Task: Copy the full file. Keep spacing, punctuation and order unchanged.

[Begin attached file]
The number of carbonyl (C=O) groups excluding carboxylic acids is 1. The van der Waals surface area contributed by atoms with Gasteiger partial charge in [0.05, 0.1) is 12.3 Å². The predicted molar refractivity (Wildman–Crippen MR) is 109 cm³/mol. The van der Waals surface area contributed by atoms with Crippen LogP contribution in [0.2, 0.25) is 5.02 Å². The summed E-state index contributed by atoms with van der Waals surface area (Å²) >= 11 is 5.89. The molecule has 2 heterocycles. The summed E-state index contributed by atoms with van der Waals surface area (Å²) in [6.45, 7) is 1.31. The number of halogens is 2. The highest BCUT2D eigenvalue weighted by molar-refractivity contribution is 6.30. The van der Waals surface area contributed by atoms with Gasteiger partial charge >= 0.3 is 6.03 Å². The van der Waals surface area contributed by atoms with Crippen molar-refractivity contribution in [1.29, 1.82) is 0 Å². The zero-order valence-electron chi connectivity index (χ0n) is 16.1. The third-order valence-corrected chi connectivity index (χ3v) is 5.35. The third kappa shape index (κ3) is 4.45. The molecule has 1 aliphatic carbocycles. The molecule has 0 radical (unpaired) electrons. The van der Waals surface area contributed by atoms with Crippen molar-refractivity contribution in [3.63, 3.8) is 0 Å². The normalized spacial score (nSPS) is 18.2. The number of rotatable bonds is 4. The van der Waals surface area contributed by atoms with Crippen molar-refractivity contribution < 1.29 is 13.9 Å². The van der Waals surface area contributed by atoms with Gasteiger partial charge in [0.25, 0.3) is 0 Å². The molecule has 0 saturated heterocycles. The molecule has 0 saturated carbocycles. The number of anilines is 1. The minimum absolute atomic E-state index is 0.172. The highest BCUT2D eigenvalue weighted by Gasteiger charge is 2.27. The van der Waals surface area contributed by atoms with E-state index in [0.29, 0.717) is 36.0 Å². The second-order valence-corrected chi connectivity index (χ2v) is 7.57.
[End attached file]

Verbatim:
The number of carbonyl (C=O) groups excluding carboxylic acids is 1. The van der Waals surface area contributed by atoms with Gasteiger partial charge in [0.05, 0.1) is 12.3 Å². The predicted molar refractivity (Wildman–Crippen MR) is 109 cm³/mol. The van der Waals surface area contributed by atoms with Crippen LogP contribution in [0.2, 0.25) is 5.02 Å². The summed E-state index contributed by atoms with van der Waals surface area (Å²) >= 11 is 5.89. The molecule has 2 heterocycles. The summed E-state index contributed by atoms with van der Waals surface area (Å²) in [6.45, 7) is 1.31. The number of halogens is 2. The highest BCUT2D eigenvalue weighted by molar-refractivity contribution is 6.30. The van der Waals surface area contributed by atoms with Gasteiger partial charge >= 0.3 is 6.03 Å². The van der Waals surface area contributed by atoms with Crippen molar-refractivity contribution in [1.29, 1.82) is 0 Å². The zero-order valence-electron chi connectivity index (χ0n) is 16.1. The third-order valence-corrected chi connectivity index (χ3v) is 5.35. The third kappa shape index (κ3) is 4.45. The molecule has 1 aliphatic carbocycles. The molecule has 0 radical (unpaired) electrons. The van der Waals surface area contributed by atoms with Crippen molar-refractivity contribution in [3.63, 3.8) is 0 Å². The normalized spacial score (nSPS) is 18.2. The number of rotatable bonds is 4. The van der Waals surface area contributed by atoms with Crippen molar-refractivity contribution < 1.29 is 13.9 Å². The van der Waals surface area contributed by atoms with Gasteiger partial charge in [0.25, 0.3) is 0 Å². The molecule has 0 saturated heterocycles. The molecule has 0 saturated carbocycles. The number of anilines is 1. The minimum absolute atomic E-state index is 0.172. The highest BCUT2D eigenvalue weighted by Gasteiger charge is 2.27. The van der Waals surface area contributed by atoms with E-state index in [0.29, 0.717) is 36.0 Å². The second-order valence-corrected chi connectivity index (χ2v) is 7.57.